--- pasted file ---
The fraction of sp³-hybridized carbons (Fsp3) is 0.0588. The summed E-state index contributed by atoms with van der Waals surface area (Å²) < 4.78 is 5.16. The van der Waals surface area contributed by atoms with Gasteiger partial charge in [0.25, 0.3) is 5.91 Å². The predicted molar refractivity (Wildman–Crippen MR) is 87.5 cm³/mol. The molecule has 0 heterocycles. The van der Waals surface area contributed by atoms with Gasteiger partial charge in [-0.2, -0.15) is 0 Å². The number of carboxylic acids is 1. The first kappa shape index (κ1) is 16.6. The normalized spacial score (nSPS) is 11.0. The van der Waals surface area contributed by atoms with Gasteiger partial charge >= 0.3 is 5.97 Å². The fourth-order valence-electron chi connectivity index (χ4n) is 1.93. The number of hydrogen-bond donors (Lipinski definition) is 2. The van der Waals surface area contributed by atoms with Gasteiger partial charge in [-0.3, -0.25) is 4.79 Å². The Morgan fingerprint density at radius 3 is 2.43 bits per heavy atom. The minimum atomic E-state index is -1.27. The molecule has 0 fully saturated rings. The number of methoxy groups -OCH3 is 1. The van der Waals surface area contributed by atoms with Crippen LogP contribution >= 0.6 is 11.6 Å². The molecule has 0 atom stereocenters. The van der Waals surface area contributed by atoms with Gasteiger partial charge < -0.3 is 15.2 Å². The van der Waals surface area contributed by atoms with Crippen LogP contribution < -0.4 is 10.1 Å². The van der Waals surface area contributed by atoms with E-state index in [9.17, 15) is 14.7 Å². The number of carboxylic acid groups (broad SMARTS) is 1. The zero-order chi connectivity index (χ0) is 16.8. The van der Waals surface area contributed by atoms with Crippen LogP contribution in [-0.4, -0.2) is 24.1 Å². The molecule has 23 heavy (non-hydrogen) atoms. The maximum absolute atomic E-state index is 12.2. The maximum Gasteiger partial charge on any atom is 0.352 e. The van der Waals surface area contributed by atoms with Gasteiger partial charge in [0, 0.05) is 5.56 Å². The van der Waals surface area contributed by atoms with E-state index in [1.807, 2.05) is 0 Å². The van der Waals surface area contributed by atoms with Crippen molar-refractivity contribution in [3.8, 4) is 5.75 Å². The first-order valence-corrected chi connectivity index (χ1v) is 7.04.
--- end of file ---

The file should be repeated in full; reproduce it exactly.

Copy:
The fraction of sp³-hybridized carbons (Fsp3) is 0.0588. The summed E-state index contributed by atoms with van der Waals surface area (Å²) < 4.78 is 5.16. The van der Waals surface area contributed by atoms with Gasteiger partial charge in [0.25, 0.3) is 5.91 Å². The predicted molar refractivity (Wildman–Crippen MR) is 87.5 cm³/mol. The molecule has 0 heterocycles. The van der Waals surface area contributed by atoms with Gasteiger partial charge in [-0.2, -0.15) is 0 Å². The number of carboxylic acids is 1. The first kappa shape index (κ1) is 16.6. The normalized spacial score (nSPS) is 11.0. The van der Waals surface area contributed by atoms with Gasteiger partial charge >= 0.3 is 5.97 Å². The fourth-order valence-electron chi connectivity index (χ4n) is 1.93. The number of hydrogen-bond donors (Lipinski definition) is 2. The van der Waals surface area contributed by atoms with Gasteiger partial charge in [-0.3, -0.25) is 4.79 Å². The Morgan fingerprint density at radius 3 is 2.43 bits per heavy atom. The minimum atomic E-state index is -1.27. The molecule has 0 fully saturated rings. The number of methoxy groups -OCH3 is 1. The van der Waals surface area contributed by atoms with Crippen LogP contribution >= 0.6 is 11.6 Å². The molecule has 0 atom stereocenters. The van der Waals surface area contributed by atoms with Gasteiger partial charge < -0.3 is 15.2 Å². The van der Waals surface area contributed by atoms with Crippen LogP contribution < -0.4 is 10.1 Å². The van der Waals surface area contributed by atoms with E-state index in [9.17, 15) is 14.7 Å². The number of carboxylic acid groups (broad SMARTS) is 1. The zero-order chi connectivity index (χ0) is 16.8. The van der Waals surface area contributed by atoms with Crippen LogP contribution in [-0.4, -0.2) is 24.1 Å². The molecule has 23 heavy (non-hydrogen) atoms. The maximum absolute atomic E-state index is 12.2. The maximum Gasteiger partial charge on any atom is 0.352 e. The van der Waals surface area contributed by atoms with Gasteiger partial charge in [0, 0.05) is 5.56 Å². The van der Waals surface area contributed by atoms with E-state index in [1.807, 2.05) is 0 Å². The van der Waals surface area contributed by atoms with Crippen molar-refractivity contribution in [3.8, 4) is 5.75 Å². The first-order valence-corrected chi connectivity index (χ1v) is 7.04.